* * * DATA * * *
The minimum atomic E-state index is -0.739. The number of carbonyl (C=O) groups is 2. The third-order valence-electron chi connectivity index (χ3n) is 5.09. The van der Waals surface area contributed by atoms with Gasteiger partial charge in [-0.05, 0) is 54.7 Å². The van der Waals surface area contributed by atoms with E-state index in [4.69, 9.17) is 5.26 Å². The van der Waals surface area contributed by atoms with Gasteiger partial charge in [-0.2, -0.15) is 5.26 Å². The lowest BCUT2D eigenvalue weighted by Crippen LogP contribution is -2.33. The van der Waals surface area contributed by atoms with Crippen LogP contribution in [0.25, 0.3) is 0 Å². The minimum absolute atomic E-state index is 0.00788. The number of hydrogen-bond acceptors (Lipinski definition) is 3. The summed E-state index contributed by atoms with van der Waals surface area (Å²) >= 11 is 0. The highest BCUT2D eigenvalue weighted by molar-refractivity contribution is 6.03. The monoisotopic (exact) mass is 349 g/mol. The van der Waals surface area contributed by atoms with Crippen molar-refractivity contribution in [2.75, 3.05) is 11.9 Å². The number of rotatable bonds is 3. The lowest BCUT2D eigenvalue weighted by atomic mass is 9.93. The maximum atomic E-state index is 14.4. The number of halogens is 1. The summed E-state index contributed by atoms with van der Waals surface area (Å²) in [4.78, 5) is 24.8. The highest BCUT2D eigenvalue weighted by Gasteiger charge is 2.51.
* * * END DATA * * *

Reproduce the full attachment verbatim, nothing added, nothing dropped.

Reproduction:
The minimum atomic E-state index is -0.739. The number of carbonyl (C=O) groups is 2. The third-order valence-electron chi connectivity index (χ3n) is 5.09. The van der Waals surface area contributed by atoms with Gasteiger partial charge in [-0.05, 0) is 54.7 Å². The van der Waals surface area contributed by atoms with E-state index in [4.69, 9.17) is 5.26 Å². The van der Waals surface area contributed by atoms with Gasteiger partial charge in [-0.2, -0.15) is 5.26 Å². The lowest BCUT2D eigenvalue weighted by Crippen LogP contribution is -2.33. The van der Waals surface area contributed by atoms with Crippen LogP contribution in [0.25, 0.3) is 0 Å². The minimum absolute atomic E-state index is 0.00788. The number of hydrogen-bond acceptors (Lipinski definition) is 3. The summed E-state index contributed by atoms with van der Waals surface area (Å²) >= 11 is 0. The highest BCUT2D eigenvalue weighted by molar-refractivity contribution is 6.03. The monoisotopic (exact) mass is 349 g/mol. The van der Waals surface area contributed by atoms with Crippen molar-refractivity contribution in [2.75, 3.05) is 11.9 Å². The number of rotatable bonds is 3. The lowest BCUT2D eigenvalue weighted by atomic mass is 9.93. The maximum atomic E-state index is 14.4. The number of halogens is 1. The summed E-state index contributed by atoms with van der Waals surface area (Å²) in [4.78, 5) is 24.8. The highest BCUT2D eigenvalue weighted by Gasteiger charge is 2.51.